Naguib Mahfouz

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Naguib Mahfouz is today perhaps the most distinguished novelist in the Arab world, the result of winning the Nobel Prize for literature in 1988. His output includes more than thirty novels, along with a number of short story anthologies and plays (Lalami 2006, p.1).


Considerable recognition will also be given to his contribution to the world of literature through his many successful works which will certainly never fade away even though he has passed.
The story of Naguib Mahfouz is similar to the story of modern Egypt itself (Lalami 2006, p.1). Born in 1911 in the Gamaliya district of Cairo, Mahfouz observed the very last days of British colonial rule and Ottoman influence, the nationalist struggle of Saad Zaghloul, the supremacy of King Fuad and King Farouq, the military revolution of 1952, the establishment of the republic, Gamal Abdel Nasser's takeover in 1954, the Suez Canal disaster, the rule of Anwar al-Sadat, the Camp David accords of 1978 and finally the brutal dictatorship of Hosni Mubarak together with the rise of Islamic fundamentalism (Lalami 2006, p.1). A devoted reader, Mahfouz had a lifelong infatuation for the history of ancient Egypt, predominantly its pharaohs: Akhenaten, who rejected pantheism in favor of monotheism; Menenre II, who ruled briefly at the end of the sixth dynasty; Khufu, who built the great pyramid at Giza and Nefertiti, Akhenaten's wife and mother-in-law to Tutankhamen (Breasted 1912, p.56).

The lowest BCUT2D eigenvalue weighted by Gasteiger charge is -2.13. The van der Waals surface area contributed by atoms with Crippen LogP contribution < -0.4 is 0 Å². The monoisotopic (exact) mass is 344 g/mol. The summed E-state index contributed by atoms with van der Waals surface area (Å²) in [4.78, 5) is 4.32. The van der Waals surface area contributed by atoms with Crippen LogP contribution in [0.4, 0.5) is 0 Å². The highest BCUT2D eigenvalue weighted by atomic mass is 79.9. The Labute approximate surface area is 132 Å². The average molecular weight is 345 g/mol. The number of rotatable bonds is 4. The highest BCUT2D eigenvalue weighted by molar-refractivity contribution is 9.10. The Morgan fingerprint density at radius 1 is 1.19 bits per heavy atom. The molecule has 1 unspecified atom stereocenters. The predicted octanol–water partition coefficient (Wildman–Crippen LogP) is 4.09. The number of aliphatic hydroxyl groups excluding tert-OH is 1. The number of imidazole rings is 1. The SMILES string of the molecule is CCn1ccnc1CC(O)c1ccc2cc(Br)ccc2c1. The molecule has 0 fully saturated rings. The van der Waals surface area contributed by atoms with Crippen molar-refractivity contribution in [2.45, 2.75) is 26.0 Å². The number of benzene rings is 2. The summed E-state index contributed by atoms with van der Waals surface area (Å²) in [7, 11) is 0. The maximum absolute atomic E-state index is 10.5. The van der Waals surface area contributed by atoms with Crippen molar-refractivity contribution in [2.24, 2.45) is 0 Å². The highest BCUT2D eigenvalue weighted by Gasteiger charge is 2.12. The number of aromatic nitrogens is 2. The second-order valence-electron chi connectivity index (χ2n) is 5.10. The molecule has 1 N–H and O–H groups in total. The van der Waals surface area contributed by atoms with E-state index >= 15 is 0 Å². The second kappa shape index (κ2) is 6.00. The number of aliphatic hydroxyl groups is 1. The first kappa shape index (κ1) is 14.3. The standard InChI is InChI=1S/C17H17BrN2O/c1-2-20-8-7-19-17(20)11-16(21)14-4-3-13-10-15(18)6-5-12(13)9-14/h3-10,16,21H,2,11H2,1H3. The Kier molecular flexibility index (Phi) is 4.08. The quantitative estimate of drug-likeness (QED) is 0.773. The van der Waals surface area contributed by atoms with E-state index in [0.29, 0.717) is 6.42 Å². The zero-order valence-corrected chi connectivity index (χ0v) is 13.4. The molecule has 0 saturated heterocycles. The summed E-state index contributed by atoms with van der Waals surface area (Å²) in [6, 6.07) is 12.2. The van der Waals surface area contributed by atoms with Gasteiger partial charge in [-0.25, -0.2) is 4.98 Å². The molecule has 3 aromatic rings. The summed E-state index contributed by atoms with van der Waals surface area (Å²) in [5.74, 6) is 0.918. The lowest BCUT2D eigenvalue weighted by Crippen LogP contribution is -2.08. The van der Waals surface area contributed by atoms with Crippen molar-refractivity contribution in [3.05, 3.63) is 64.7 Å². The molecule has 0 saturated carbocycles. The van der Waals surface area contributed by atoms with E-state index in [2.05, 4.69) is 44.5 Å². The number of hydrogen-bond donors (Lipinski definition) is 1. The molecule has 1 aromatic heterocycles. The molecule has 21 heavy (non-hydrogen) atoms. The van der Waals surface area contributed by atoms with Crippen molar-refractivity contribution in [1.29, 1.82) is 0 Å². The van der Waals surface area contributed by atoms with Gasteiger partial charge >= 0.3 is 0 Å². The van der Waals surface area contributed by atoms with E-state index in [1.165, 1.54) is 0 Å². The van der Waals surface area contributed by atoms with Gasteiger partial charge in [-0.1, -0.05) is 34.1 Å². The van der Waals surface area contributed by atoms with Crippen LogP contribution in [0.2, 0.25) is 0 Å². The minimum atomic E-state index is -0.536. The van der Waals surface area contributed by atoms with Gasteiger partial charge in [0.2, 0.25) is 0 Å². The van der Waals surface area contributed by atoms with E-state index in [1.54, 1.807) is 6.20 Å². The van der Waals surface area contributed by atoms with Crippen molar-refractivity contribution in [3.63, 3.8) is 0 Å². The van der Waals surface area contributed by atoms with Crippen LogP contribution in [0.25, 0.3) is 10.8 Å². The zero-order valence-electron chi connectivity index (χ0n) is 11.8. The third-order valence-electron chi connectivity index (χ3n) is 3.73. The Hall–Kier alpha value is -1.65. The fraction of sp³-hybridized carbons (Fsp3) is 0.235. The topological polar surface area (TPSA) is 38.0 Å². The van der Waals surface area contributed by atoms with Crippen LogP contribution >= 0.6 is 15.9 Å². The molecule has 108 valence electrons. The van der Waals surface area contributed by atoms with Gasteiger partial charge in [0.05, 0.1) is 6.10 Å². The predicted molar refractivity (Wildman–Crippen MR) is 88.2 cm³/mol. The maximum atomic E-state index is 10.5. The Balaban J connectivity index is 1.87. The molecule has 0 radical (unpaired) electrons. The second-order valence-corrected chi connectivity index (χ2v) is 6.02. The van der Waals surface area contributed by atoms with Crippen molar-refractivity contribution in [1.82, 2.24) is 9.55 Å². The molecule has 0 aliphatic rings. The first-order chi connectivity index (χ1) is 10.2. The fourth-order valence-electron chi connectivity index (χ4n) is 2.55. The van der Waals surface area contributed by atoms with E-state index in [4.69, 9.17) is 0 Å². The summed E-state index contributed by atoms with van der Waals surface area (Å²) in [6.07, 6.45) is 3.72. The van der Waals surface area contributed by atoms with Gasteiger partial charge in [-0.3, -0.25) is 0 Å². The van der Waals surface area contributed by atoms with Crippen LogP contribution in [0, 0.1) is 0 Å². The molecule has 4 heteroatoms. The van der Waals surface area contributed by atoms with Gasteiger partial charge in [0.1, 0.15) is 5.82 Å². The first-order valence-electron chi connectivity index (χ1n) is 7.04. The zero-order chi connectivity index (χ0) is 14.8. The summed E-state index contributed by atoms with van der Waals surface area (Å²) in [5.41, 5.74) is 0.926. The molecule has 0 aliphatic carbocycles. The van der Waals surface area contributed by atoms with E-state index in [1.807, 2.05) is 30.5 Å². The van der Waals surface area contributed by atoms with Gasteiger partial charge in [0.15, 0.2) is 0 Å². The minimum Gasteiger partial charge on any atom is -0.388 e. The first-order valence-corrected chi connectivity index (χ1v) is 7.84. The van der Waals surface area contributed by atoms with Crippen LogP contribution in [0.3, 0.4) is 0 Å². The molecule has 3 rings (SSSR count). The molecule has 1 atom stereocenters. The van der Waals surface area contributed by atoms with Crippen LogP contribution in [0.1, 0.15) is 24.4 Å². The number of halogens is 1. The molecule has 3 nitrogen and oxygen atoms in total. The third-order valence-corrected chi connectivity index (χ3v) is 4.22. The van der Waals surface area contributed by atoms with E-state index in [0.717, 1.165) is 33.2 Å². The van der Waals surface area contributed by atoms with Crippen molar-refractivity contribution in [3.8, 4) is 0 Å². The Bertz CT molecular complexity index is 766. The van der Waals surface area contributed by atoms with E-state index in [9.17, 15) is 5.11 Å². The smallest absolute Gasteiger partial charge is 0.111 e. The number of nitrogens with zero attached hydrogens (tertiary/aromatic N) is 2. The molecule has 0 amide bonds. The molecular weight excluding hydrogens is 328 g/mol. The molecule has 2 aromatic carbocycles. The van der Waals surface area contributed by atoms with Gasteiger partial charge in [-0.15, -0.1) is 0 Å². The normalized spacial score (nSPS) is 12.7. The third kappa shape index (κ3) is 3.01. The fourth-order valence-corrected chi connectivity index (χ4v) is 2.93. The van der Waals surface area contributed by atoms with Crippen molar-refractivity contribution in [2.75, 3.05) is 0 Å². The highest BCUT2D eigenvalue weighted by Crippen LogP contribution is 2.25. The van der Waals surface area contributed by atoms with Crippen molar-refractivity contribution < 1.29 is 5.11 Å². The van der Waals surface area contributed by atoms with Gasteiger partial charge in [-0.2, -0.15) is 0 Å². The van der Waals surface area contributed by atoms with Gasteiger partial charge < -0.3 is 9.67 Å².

Mahfouz published his earliest novel in 1939 (The Games of Fate), and since then has written thirty-two novels and thirteen collections of short stories (Allen 1982, p.17). ...
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